Saturday, 28th. Company remained here. A Shoshonee Indian came to our camp; from him we learned that there were more Indians not far off who had horses. Several men and myself went in search of them. Having gone about 5 miles, up hills and down hills covered with thick groves of cedar (red), we unexpectedly came to an Indian, who was in the act of taking care of some meat — venison — which he had just killed; about half of which we readily purchased for 12 cartridges of powder & ball. With him as a pilot we went in pursuit of other Indians; he led us far up in the mountains by a difficult path, where we found two or three families, hid as it were from all the world, by the roughness of nature. The only provision which they seemed to have was a few elderberries and a few seeds; under a temporary covert of bushes, I observed the aged Patriarch, whose head looked as though it had been whitened by the frosts of at least 90 winters. The scars on his arms and legs were almost countless — a higher forehead I never saw upon a man’s head. But here in the solitude of the mountains and with the utmost contentment, he was willing to spend the last days of his life among the hoary rocks and craggy cliffs, where perhaps he, in his youthful gayety, used to sport along crystal streams which run purling from the mountains. Not succeeding in finding horses, we returned to camp.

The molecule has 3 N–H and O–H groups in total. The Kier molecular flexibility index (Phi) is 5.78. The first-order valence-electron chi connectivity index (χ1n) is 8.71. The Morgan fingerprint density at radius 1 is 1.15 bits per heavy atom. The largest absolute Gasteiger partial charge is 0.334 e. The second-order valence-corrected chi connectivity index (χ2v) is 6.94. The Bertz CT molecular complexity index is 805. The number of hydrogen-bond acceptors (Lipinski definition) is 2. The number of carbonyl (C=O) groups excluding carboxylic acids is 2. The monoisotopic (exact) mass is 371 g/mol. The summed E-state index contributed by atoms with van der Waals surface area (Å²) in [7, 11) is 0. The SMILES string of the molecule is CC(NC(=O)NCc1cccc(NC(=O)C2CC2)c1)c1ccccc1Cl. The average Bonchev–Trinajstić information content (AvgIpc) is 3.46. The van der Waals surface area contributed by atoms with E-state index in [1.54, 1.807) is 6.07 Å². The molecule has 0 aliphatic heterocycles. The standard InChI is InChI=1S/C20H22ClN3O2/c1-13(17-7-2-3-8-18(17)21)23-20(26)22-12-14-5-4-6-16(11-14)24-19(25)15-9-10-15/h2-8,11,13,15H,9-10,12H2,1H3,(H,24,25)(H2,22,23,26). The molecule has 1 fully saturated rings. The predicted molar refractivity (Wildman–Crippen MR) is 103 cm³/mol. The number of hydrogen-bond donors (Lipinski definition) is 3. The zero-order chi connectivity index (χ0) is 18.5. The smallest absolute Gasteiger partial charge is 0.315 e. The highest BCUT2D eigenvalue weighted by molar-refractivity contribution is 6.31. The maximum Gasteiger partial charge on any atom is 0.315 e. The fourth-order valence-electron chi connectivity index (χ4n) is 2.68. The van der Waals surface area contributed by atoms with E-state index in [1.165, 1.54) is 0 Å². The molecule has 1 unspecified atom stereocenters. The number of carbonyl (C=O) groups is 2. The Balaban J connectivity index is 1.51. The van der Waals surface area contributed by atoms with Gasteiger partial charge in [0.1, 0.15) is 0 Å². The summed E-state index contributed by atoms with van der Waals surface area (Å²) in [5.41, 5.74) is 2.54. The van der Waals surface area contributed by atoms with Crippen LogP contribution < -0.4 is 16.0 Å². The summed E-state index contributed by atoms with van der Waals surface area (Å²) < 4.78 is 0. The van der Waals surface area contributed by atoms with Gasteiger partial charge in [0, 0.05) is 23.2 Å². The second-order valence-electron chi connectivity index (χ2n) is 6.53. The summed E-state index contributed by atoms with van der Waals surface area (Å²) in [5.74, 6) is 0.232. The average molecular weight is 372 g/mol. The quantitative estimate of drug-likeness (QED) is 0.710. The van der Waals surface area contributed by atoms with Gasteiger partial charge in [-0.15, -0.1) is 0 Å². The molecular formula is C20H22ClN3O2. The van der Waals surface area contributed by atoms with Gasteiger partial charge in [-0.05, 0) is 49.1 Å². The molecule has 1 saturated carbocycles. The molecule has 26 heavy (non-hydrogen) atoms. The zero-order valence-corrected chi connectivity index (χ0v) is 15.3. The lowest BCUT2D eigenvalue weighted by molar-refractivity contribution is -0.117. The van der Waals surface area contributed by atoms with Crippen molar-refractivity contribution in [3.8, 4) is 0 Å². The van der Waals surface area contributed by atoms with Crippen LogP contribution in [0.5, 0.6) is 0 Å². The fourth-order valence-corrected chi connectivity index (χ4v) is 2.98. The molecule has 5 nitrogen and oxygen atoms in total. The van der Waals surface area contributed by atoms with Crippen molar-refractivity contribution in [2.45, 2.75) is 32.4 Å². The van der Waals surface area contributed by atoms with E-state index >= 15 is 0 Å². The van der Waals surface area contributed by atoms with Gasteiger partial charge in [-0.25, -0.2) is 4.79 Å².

The Shoshone Indians inhabited present-day northern Utah and southern Idaho, living in small bands of a few hundred at most. Bidwell, as usual, is curious about the Indians, but not disparaging about their way of life.